A recent report by the World Economic Forum (WEF) reveals that energy markets are struggling to change fast enough to avert climate change.
The WEF's Fostering Effective Enerhu Transition Report analyzes countries' ability to transition to more environmentally friendly technologies and to create a sustainable, environmentally-cautious energy market. According to an article from Eco-Business News, WEF's report reveals that "while most countries are making some progress to shift to more sustainable energy systems, the pace is insufficient to keep climate change in check."
WEF used 114 countries' Energy Transition Index (ETI) to study their current performance of energy on three fronts: energy security and access, the environmental sustainability of their current energy system, and the potential for inclusive economic growth and development. ETI also ranks countries' potential to transition to a low-carbon energy future. Through ETI, WEF was able to find that all countries are struggling to keep up with the changes needed to avert climate change.
Based on the ETI rankings, European countries are leading the charge of energy transition with almost all of the top 10 positions. Referred to as the "leading countries" in the WEF report, European countries have been able to get ahead by transitioning carbon-burning energy sources for environmentally friendly ones. "In Norway, for example, carbon emissions are relatively low thanks to almost all electricity being generated from hydropower."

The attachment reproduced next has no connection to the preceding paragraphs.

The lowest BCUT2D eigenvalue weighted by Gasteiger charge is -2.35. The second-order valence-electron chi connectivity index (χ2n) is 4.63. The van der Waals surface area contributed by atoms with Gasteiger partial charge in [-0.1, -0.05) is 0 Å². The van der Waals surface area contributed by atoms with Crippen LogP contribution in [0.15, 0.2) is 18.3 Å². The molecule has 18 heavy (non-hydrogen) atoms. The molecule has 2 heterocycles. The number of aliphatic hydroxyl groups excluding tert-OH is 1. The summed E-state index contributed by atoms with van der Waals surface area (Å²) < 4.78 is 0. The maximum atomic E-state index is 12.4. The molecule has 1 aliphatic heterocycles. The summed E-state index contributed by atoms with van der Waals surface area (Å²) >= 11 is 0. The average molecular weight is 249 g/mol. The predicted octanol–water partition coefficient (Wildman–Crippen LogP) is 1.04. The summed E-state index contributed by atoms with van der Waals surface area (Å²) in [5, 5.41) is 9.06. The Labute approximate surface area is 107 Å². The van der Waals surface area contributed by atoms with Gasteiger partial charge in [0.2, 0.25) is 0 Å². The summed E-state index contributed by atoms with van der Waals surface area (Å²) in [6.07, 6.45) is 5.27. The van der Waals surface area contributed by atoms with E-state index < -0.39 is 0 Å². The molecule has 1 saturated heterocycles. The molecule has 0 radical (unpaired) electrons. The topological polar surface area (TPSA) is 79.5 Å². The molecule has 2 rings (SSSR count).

While European countries are making strides toward energy sustainability, Eco-Business News highlighted that Asian countries performed poorly in the Energy Transition Index, with most lagging below the 50th position. According to the article, "between 2013 and 2018, 45 countries including Japan, China, and India saw decreasing scores for environmental sustainability...due to rising air pollution and particulate emissions." These trends explain why environmental sustainability showed the lowest performance and improved rates in the WEF report. As air pollution and particulate emissions continue to rise, countries need to establish diligent environmentally-friendly energy systems that can start to counter these trends.
Even in today's world of fast-paced technological advancement, "successful energy transition and system improvement will not happen overnight," the article noted. To help guide countries on their path to energy transition, WEF has proposed a seven-step program.
This process guides government decision makers as they implement new environmentally-friendly policies. The report also encourages countries to "benchmark themselves against comparable peer groups...to identify good examples and develop suitable improvement strategies." Energy transition can't be done overnight, but by following the seven-step program highlighted by WEF, countries will be more capable of implementing the changes needed to avert climate change.